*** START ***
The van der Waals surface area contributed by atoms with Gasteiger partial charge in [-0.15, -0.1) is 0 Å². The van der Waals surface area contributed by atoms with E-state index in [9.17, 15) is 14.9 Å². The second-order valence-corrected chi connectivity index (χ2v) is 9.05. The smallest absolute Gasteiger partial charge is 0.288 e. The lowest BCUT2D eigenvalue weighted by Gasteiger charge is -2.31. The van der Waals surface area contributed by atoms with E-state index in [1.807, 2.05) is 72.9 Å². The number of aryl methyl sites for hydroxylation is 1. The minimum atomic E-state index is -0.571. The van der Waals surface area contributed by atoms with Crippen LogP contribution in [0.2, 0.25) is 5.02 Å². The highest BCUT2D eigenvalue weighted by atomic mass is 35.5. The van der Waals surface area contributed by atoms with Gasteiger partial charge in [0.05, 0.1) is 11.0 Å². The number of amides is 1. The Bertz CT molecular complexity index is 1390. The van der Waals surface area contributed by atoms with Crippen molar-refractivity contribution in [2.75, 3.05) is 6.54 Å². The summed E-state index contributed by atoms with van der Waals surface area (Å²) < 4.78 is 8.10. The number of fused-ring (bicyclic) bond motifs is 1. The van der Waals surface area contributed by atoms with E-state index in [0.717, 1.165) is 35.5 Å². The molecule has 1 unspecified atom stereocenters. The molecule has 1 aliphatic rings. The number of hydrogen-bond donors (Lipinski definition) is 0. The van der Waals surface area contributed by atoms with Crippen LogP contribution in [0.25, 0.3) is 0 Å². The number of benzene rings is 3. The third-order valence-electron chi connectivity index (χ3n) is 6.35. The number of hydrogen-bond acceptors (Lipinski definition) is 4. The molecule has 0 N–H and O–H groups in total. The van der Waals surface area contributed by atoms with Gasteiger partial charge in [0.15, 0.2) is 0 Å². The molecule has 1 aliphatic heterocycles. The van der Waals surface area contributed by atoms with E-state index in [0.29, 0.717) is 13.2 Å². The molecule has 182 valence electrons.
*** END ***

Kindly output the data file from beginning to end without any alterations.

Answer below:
The van der Waals surface area contributed by atoms with Gasteiger partial charge in [-0.15, -0.1) is 0 Å². The van der Waals surface area contributed by atoms with E-state index in [9.17, 15) is 14.9 Å². The second-order valence-corrected chi connectivity index (χ2v) is 9.05. The smallest absolute Gasteiger partial charge is 0.288 e. The lowest BCUT2D eigenvalue weighted by Gasteiger charge is -2.31. The van der Waals surface area contributed by atoms with E-state index in [1.807, 2.05) is 72.9 Å². The number of aryl methyl sites for hydroxylation is 1. The minimum atomic E-state index is -0.571. The van der Waals surface area contributed by atoms with Crippen LogP contribution in [0.2, 0.25) is 5.02 Å². The highest BCUT2D eigenvalue weighted by atomic mass is 35.5. The van der Waals surface area contributed by atoms with Gasteiger partial charge in [0.05, 0.1) is 11.0 Å². The number of amides is 1. The Bertz CT molecular complexity index is 1390. The van der Waals surface area contributed by atoms with Crippen molar-refractivity contribution in [2.75, 3.05) is 6.54 Å². The summed E-state index contributed by atoms with van der Waals surface area (Å²) < 4.78 is 8.10. The number of fused-ring (bicyclic) bond motifs is 1. The van der Waals surface area contributed by atoms with E-state index in [0.717, 1.165) is 35.5 Å². The molecule has 1 unspecified atom stereocenters. The molecule has 1 aliphatic rings. The number of hydrogen-bond donors (Lipinski definition) is 0. The van der Waals surface area contributed by atoms with Crippen LogP contribution in [0.25, 0.3) is 0 Å². The number of benzene rings is 3. The third-order valence-electron chi connectivity index (χ3n) is 6.35. The number of hydrogen-bond acceptors (Lipinski definition) is 4. The molecule has 0 N–H and O–H groups in total. The van der Waals surface area contributed by atoms with Gasteiger partial charge in [0.15, 0.2) is 0 Å². The molecule has 1 aliphatic heterocycles. The van der Waals surface area contributed by atoms with E-state index in [0.29, 0.717) is 13.2 Å². The molecule has 182 valence electrons.